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March 8, 2006 - What is director George Clooney up to in "Good Night, and Good Luck"?
On the one hand, it's a powerful movie -- a stirring account of how legendary newsman Edward R. Murrow brought down Sen. Joseph R. McCarthy during his historic 1954 communist witch hunt using the House Un-American Activities Committee.
However, David Denby, writing in the New Yorker magazine, says that "Celebrating the end of McCarthyism is only part of Clooney's game. His real intention appears to be to deliver a blow to the patella of a conglomerate-controlled press corps that, until recently, has indulged the Bush Administration's most extravagant smears and lies."
"There's little gravy in attacking Joe McCarthy in 2005," Denby says. "The issue, then and now, was how a commercial medium should address the public interest."
Denby isn't alone in this opinion. Eleanor Ringel Gillespie, in the Atlanta Journal-Constitution, says, "[The movie] insists the media needs to mean something, that it must have a say in the public discourse it covers - though the precise nature of that say is still up for discussion."
The movie makes no attempt to chronicle Murrow's entire career. "He was a journalist beyond reproach," notes Roger Ebert in the Chicago Tribune. "His radio broadcasts covering the London Blitz led to a peacetime career as the most famous newsman in the new medium of television journalism."
The critics are united in praise of David Strathairn's portrayal of Murrow. Gillespie says, "The ever-present cigarette in hand, the clipped enunciation, impeccably replicated, and wearing a series of natty suits, Straithairn nails Murrow's manner and carriage."
Clooney casts himself as Fred Friendly, the "See It Now" producer, an easygoing counter to Murrow's intensity. Ty Burr, in the Boston Globe, says, "The performance needs to be ingratiating and intelligent, and it's both of those things."
Robert Downey Jr. and Patricia Clarkson, according to Burr, "provide further warmth as Joe and Shirley Wershba -- secretly wed despite the network's ban on married couples." Burr adds that "while Jeff Daniels plays producer Sid Mickelson as a man waiting with hope and dread to see what Murrow will do next. As newsman Don Hollenbeck, who committed suicide in 1954 under pressure from McCarthyite forces in the press, Ray Wise trembles rather too heavily with oncoming martyrdom."
But, Burr continues, "this is a beautifully professional movie about professionals coming to appreciate the full measure of their duty, as journalists and as Americans. Early in 'Good Night, and Good Luck' -- the title comes from Murrow's on-air sign-off -- a loyalty oath floats around the CBS offices, but the newsman doesn't blink. 'We must not confuse dissent with disloyalty,' he tells the viewing public. 'We cannot defend freedom abroad while deserting it at home.'"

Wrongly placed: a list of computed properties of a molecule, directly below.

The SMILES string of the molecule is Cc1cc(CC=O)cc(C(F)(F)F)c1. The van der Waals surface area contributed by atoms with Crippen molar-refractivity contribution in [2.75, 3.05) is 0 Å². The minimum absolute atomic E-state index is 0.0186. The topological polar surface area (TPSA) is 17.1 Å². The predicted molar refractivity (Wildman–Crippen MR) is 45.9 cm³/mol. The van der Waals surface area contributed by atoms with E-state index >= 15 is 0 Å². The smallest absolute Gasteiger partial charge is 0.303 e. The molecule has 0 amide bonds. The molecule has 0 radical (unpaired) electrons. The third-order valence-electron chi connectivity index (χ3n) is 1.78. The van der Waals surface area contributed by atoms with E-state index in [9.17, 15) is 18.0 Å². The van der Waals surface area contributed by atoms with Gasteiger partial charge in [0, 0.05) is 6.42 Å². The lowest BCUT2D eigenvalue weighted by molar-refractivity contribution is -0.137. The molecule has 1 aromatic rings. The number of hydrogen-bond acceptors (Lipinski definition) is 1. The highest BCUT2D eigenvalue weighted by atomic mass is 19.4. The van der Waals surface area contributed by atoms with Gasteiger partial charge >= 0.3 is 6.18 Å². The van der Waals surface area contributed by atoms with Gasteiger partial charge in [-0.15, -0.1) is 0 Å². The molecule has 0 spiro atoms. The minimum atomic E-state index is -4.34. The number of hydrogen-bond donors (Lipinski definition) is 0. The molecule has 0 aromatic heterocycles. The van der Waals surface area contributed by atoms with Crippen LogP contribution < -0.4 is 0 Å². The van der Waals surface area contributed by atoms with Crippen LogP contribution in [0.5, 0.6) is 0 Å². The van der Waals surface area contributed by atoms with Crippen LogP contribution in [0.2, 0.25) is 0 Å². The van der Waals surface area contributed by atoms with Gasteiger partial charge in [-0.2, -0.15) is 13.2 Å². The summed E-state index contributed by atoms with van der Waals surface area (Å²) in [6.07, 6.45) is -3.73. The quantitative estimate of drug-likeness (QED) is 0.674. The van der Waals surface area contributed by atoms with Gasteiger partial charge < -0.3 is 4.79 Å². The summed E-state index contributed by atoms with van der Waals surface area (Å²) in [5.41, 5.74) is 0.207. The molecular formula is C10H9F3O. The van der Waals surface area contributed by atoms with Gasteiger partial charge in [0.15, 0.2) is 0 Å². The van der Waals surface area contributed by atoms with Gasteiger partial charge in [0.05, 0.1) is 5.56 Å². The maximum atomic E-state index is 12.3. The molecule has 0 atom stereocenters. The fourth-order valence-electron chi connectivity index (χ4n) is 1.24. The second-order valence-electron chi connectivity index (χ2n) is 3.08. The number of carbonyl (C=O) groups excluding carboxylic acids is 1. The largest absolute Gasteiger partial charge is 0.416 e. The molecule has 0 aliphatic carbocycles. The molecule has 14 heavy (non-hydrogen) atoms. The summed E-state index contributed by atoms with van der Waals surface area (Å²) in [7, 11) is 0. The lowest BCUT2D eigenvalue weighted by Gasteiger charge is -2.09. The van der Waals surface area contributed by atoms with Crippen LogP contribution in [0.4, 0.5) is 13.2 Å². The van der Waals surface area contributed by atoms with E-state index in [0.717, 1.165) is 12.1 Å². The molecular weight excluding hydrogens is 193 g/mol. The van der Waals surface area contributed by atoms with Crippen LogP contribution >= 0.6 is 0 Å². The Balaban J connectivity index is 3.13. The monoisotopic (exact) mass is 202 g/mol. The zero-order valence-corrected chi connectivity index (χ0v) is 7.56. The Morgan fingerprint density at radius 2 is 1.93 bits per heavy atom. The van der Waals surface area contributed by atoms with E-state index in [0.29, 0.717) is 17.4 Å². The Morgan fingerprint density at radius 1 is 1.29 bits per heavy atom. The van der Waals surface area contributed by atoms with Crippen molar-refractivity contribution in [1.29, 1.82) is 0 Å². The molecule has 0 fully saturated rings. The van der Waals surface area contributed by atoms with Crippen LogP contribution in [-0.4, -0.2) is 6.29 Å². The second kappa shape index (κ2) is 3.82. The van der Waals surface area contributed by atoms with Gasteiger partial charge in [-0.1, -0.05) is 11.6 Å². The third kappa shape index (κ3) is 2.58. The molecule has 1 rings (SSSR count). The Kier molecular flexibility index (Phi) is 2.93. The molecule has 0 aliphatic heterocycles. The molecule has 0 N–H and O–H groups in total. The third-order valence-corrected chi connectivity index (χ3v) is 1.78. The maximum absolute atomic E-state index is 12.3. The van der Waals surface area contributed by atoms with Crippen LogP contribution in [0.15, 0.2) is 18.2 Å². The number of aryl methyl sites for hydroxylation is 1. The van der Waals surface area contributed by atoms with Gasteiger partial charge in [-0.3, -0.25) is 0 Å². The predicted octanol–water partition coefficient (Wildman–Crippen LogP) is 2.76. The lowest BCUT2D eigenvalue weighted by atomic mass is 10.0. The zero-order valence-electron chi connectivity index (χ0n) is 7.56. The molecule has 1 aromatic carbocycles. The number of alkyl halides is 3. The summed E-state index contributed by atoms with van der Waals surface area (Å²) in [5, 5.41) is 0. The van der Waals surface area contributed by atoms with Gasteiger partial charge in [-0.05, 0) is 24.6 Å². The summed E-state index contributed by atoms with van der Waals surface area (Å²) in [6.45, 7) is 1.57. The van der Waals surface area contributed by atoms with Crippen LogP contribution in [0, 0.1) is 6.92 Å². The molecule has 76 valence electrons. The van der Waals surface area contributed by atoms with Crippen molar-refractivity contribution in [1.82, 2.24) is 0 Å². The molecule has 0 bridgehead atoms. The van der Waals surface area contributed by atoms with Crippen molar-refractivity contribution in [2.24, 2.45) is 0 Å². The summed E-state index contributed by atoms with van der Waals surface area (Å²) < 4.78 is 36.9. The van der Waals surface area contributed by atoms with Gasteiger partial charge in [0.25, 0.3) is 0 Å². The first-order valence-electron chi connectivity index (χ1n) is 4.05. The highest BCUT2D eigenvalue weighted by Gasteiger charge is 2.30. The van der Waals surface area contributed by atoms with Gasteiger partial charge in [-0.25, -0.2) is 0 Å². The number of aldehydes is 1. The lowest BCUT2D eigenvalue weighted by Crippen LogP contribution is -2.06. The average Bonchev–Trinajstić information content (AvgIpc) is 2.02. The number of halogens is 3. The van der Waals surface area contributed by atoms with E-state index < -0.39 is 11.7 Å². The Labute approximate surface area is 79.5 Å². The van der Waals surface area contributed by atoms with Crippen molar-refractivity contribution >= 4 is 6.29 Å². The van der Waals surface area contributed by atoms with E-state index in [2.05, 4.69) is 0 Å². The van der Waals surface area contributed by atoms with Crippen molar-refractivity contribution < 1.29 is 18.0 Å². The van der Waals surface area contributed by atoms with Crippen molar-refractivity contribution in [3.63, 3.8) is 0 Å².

Ouch. As if this weren't a sharp enough jab in the side of 21st century broadcast journalism, addicted to ratings and terrified to take a stand (except for Fox News, which is all stand, all the time), Clooney opens and closes the movie with bits of the 1958 industry dinner speech in which Murrow correctly foresaw and mourned the future of his medium.
"Murrow is offended by McCarthy," says Ebert. "He makes bold to say so, and why. He is backed by his producers and reporters, and supported by the leadership of his network, CBS, even though they lose sponsors, and even though McCarthy claims Murrow himself is a member of a subversive organization.
"There are times when it is argued within CBS that Murrow has lost his objectivity, that he is not telling both sides," Ebert continues. "Murrow argues that he is reporting the facts, and if the facts are contrary to McCarthy's fantasies, they are nevertheless objective. In recent years few reporters have dared take such a stand, but at the height of Hurricane Katrina, we saw many reporters in the field who knew by their own witness that the official line on hurricane relief was a fiction, and said so."
Ebert lauds Clooney's directorial judgment. "The other key character is McCarthy himself, and Clooney uses a masterstroke: He employs actual news footage of McCarthy, who therefore plays himself. It is frightening to see him in full rant, and pathetic to see him near meltdown during the Army-McCarthy hearings, when the Army counsel Joseph Welch famously asked him, 'Have you no decency?' His wild attack on Murrow has an element of humor; he claims the broadcaster is a member of the Industrial Workers of the World, the anarchist 'Wobblies,' who by then were more a subject of nostalgic folk songs than a functioning organization."
Burr calls the movie "a puzzle: a hermetically sealed period piece so intensely relevant to our current state of affairs that it takes your breath away." He is emphatic: "It is a call to civic responsibility and renewed purpose in broadcast journalism that demands to be seen and discussed by audiences of all ages and political stripes. It's that important."
Gillespie concludes, "These days, when an interview with a post-prison Martha Stewart and the birth of Britney's new baby are considered news, you have to wonder. Murrow may have won his battle, but we may all have lost the war."
The movie lost its bid for an Oscar. Clooney did get the statuette, but for supporting actor in the Middle East oil puzzler, "Syriana." He said at the ceremony, "I guess this means I'm not getting the directing award," or words to that effect. He didn't, but he captured the respect of the critics and those folks at home who pay to see the movies.
The movie starts Thursday at Market Square East. It runs 93 minutes and is rated PG for mild thematic elements and brief language.
Back Talk


Share your reaction to this news with other Source readers. Please include headline, your name and city and state/country or island where you reside.